We were off and running. He wasn't just a jingle writer; he was a hugely successful writer of classic jingles. ("Sooner of later you'll own Generals." "Nationwide is on your side." "When you say Budweiser, you've said it all." "Hershey, the great American chocolate bar." "I love New York." "We build excitement for Pontiac." "Aren't you glad you use Dial?" "Weekends are made for Michelob." At last count, sixteen Clios. For all his writing, negotiating, and deal-making, he gave me immediate, gracious, blanket permission to use anything out of his book or that passed his lips.

Eventually, I ran every sentence with jingle-writing content past Mr. Karmen. I visited him at his home and studio in Bedford Hills, New York, and called him, eventually, not just for verisimilitude but for plot turns. He supplied me with Nash Harvey's history (sideman, writer for a jingle supplier, freelance jingle writer down on his luck living on his AFM early retirement pension). When I needed a rationale for the character to be at a certain place at a certain time, Mr. Karmen furnished it. (For example: I needed Nash Harvey to show up at the TV station where Adele worked. But why? What plausible reason? Mr. Karmen thought for a few seconds and said, "Okay: He'll ask, 'who does your station IDs? Because whatever you're paying 'em, I can do it for less?'" When I needed a reason why Nash had got no more work from a particular jingle house, Mr. Karmen said, "He made a pass at an assistant copywriter who got promoted to head copywriter."

When I repeated to him that a friend of a friend-- young, hip composer of commercials--hated the term "jingle writer," and called his work, "sound design," Mr. Karmen retorted, "That's baloney! It's the jingle business. Anyone who has to say 'sound design' has an inferiority complex!"

I have two of his tapes (bearing his trademark slogan, "People don't hum the announcer"), 44 jingles in all: music, lyrics, arrangements, and production by Steve Karmen--and I listen to them more often than I care to admit.

No longer in the jingle business, Mr. Karmen is writing a musical for the theater, working at a computer keyboard instead of a piano. He demonstrates his state-of-the-art equipment and says with a smile, "My orchestra never gets tired."



Advance praise for The Ladies' Man

"Elinor Lipman is that rarest of things, a charming and funny writer who is also very wise. But your spouse will hate   you for reading this book; you'll stay up late nights, shaking the bed with laughter."
--Arthur Golden

"I have not read an American writer who can do what Elinor Lipman does: take a poignant situation and transform it, in a moment of instant recognition, into something as wryly perfect as a New Yorker cartoon. The Ladies' Man is full of charm, verbal sparkle, and funny, genial sex. I adored it. Every page.                       Definitely her best."
--Anita Shreve

From the Hardcover edition.
Reader's Guide|About the Book|Author Biography|Discussion Questions

About the Book

The questions, discussion topics, and author biography that follow are designed to enhance your group's reading of Elinor Lipman's novel The Ladies' Man. We hope that they will provide you with new ways of looking at and talking about one of Lipman's most successful romantic comedies. Like The Inn at Lake Devine, The Ladies' Man is a mischievous tale of tangled love and second chances--an enormously rewarding story with a winning mix of appealing heroines, vivid writing, and wickedly funny social commentary.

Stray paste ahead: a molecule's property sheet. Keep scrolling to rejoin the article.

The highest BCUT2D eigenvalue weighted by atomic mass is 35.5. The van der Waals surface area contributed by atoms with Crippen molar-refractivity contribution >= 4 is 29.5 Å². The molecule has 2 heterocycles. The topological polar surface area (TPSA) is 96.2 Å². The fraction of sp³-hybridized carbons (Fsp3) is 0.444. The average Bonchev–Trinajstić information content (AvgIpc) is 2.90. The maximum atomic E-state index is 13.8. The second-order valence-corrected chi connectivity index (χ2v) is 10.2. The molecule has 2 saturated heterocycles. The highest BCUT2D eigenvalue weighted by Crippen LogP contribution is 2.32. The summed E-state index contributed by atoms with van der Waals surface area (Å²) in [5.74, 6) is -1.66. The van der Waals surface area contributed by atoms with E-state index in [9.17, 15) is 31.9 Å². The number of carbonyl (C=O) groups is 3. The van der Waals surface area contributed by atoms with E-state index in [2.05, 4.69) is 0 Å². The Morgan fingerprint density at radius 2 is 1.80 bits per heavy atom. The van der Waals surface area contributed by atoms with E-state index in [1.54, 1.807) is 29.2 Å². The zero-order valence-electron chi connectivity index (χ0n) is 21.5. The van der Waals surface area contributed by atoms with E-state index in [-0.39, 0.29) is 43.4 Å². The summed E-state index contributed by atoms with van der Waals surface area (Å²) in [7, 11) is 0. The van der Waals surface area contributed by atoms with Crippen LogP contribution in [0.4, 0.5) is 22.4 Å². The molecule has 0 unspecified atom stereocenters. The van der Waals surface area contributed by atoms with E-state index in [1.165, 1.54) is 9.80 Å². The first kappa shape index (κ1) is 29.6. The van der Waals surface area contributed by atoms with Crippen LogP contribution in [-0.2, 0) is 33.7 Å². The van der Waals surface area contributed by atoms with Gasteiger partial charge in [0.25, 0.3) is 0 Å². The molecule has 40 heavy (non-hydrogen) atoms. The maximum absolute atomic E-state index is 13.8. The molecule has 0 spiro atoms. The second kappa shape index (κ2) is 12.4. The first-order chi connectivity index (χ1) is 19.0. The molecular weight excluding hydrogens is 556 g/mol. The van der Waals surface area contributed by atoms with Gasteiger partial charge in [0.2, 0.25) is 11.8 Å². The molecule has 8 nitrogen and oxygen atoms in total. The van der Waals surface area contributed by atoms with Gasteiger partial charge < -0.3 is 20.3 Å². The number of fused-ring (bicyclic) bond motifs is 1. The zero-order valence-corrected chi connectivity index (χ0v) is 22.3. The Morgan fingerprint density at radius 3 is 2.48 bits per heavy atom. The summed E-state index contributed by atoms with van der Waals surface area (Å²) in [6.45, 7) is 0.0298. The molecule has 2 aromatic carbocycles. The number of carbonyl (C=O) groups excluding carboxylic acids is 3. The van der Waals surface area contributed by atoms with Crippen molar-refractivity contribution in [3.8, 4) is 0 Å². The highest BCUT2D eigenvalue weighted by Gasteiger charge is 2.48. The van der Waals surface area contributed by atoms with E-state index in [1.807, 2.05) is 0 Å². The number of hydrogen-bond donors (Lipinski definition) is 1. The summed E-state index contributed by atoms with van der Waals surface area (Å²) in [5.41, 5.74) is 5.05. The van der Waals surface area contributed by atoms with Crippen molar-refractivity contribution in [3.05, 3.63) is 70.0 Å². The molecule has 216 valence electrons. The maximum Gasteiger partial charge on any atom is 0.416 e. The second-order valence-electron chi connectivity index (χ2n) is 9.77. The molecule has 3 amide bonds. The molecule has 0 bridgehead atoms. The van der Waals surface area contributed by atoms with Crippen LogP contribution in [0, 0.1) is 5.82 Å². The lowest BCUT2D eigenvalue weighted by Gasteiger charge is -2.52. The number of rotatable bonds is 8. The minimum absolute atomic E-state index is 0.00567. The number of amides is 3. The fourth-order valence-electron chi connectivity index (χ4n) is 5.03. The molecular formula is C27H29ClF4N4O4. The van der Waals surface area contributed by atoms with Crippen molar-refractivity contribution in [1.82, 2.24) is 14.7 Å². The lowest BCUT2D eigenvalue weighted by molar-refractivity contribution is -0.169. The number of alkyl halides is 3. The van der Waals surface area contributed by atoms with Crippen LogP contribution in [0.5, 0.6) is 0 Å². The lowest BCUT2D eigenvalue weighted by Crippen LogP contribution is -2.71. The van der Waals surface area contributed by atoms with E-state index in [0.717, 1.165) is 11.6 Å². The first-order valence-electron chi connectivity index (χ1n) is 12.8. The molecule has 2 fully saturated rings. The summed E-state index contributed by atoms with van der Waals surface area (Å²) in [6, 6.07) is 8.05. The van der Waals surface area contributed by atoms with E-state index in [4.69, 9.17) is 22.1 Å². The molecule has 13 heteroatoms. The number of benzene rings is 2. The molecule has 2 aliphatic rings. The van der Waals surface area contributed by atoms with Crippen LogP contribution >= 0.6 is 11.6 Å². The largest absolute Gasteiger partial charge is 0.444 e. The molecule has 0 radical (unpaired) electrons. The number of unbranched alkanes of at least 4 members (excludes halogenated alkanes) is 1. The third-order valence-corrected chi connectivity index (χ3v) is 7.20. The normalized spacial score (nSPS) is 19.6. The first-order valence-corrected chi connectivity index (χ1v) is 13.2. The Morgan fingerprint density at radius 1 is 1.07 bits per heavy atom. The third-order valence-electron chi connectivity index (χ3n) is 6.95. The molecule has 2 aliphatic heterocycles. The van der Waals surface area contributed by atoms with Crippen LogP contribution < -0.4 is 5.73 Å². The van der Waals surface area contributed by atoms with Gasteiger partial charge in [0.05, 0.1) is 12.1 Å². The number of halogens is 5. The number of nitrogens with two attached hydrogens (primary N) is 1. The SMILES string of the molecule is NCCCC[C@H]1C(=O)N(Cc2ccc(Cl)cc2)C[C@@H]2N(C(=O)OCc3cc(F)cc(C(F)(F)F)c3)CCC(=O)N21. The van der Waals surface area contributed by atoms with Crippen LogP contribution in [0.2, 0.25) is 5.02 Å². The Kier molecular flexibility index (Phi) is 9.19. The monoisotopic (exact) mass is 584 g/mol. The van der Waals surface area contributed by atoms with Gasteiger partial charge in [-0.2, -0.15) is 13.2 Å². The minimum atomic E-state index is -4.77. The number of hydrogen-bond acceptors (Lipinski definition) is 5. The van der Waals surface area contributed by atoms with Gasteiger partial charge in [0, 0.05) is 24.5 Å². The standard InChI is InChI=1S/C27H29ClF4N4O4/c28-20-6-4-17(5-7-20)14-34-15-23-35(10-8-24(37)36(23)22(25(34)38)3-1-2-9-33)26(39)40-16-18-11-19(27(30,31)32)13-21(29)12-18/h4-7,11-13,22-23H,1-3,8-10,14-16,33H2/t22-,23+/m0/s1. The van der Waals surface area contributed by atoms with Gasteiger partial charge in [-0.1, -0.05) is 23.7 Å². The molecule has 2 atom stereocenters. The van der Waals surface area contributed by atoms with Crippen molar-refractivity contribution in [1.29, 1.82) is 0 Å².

About the Guide

Nineteen sixty-seven was a defining year for Adele, Lois, and Kathleen Dobbin. That March, Harvey Nash failed to attend the party at which he and Adele were to announce their engagement. Thirty years later, the three sisters—graying, stolid, content (albeit lonely)—blame him for what unkind relatives refer to as their spinsterhood. But late one cold April night, the buzzer sounds at the Dobbin sisters' apartment. It is Harvey, in out of the blue from the west coast—where he's reinvented himself as Nash Harvey, composer of jingles—to apologize.

After Kathleen greets Harvey by hitting him over the head with a casserole dish, the Dobbin sisters find themselves in the awkward position of having to look after him for a spell. Older, seemingly filled with regrets, still as charming and arousable as ever, he becomes a catalyst for the untried and the long overdue in the three women's lives—though surely not in the ways he might have hoped. Level-headed, cautious Adele, who works for a public television station, finds herself flirting with her boss on the air during a campaign drive. Kathleen, the shy owner of an elegant lingerie boutique, seduces Lorenz, a sweet, unassuming doorman who lives with his father. Lois, the only Dobbin to have embarked on the road to matrimony (and subsequently, divorce) dusts off her girlhood notion that Harvey abandoned Adele rather than indulge his preference for another member of the family: Lois herself.

Meanwhile, Cynthia—a bright, sophisticated woman Nash seduced en route to Boston—discovers that Nash is not the man she had hoped he was. And Dina, Nash's jilted lover back in California, gets into a fender-bender with a handsome stranger. If she plays her cards right, she may land the man of her dreams (or at least a competent sperm donor). And if she doesn't, there may be an opportunity to get Nash back. Sharp, sexy, unfailingly funny, The Ladies' Man is a charming look at modern American sensibilities and the timeless pursuit of love.